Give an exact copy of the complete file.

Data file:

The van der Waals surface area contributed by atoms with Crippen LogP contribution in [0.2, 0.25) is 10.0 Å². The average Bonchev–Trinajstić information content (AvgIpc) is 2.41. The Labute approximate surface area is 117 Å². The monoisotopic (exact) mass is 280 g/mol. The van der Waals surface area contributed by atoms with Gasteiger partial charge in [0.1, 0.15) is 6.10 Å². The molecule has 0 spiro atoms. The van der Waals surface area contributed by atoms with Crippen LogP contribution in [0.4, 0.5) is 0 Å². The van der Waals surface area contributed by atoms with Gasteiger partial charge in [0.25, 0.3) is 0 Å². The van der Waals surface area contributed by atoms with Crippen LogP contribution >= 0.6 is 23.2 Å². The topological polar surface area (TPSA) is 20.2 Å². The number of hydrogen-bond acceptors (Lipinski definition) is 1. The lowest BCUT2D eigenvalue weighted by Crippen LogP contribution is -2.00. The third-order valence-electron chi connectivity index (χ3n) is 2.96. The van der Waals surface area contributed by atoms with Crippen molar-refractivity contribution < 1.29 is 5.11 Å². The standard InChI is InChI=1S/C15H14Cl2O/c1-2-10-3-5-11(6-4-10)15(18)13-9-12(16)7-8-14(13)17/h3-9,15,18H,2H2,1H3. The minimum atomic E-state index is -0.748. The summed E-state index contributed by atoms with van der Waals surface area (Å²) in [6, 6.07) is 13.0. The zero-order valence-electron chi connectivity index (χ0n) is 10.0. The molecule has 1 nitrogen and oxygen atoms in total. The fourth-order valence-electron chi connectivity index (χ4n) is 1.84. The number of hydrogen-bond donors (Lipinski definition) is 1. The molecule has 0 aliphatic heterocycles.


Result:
The van der Waals surface area contributed by atoms with Crippen LogP contribution in [0.2, 0.25) is 10.0 Å². The average Bonchev–Trinajstić information content (AvgIpc) is 2.41. The Labute approximate surface area is 117 Å². The monoisotopic (exact) mass is 280 g/mol. The van der Waals surface area contributed by atoms with Gasteiger partial charge in [0.1, 0.15) is 6.10 Å². The molecule has 0 spiro atoms. The van der Waals surface area contributed by atoms with Crippen LogP contribution in [0.4, 0.5) is 0 Å². The van der Waals surface area contributed by atoms with Gasteiger partial charge in [0.25, 0.3) is 0 Å². The van der Waals surface area contributed by atoms with Crippen LogP contribution >= 0.6 is 23.2 Å². The topological polar surface area (TPSA) is 20.2 Å². The number of hydrogen-bond acceptors (Lipinski definition) is 1. The lowest BCUT2D eigenvalue weighted by Crippen LogP contribution is -2.00. The third-order valence-electron chi connectivity index (χ3n) is 2.96. The van der Waals surface area contributed by atoms with Crippen molar-refractivity contribution < 1.29 is 5.11 Å². The standard InChI is InChI=1S/C15H14Cl2O/c1-2-10-3-5-11(6-4-10)15(18)13-9-12(16)7-8-14(13)17/h3-9,15,18H,2H2,1H3. The minimum atomic E-state index is -0.748. The summed E-state index contributed by atoms with van der Waals surface area (Å²) in [6, 6.07) is 13.0. The zero-order valence-electron chi connectivity index (χ0n) is 10.0. The molecule has 1 nitrogen and oxygen atoms in total. The fourth-order valence-electron chi connectivity index (χ4n) is 1.84. The number of hydrogen-bond donors (Lipinski definition) is 1. The molecule has 0 aliphatic heterocycles.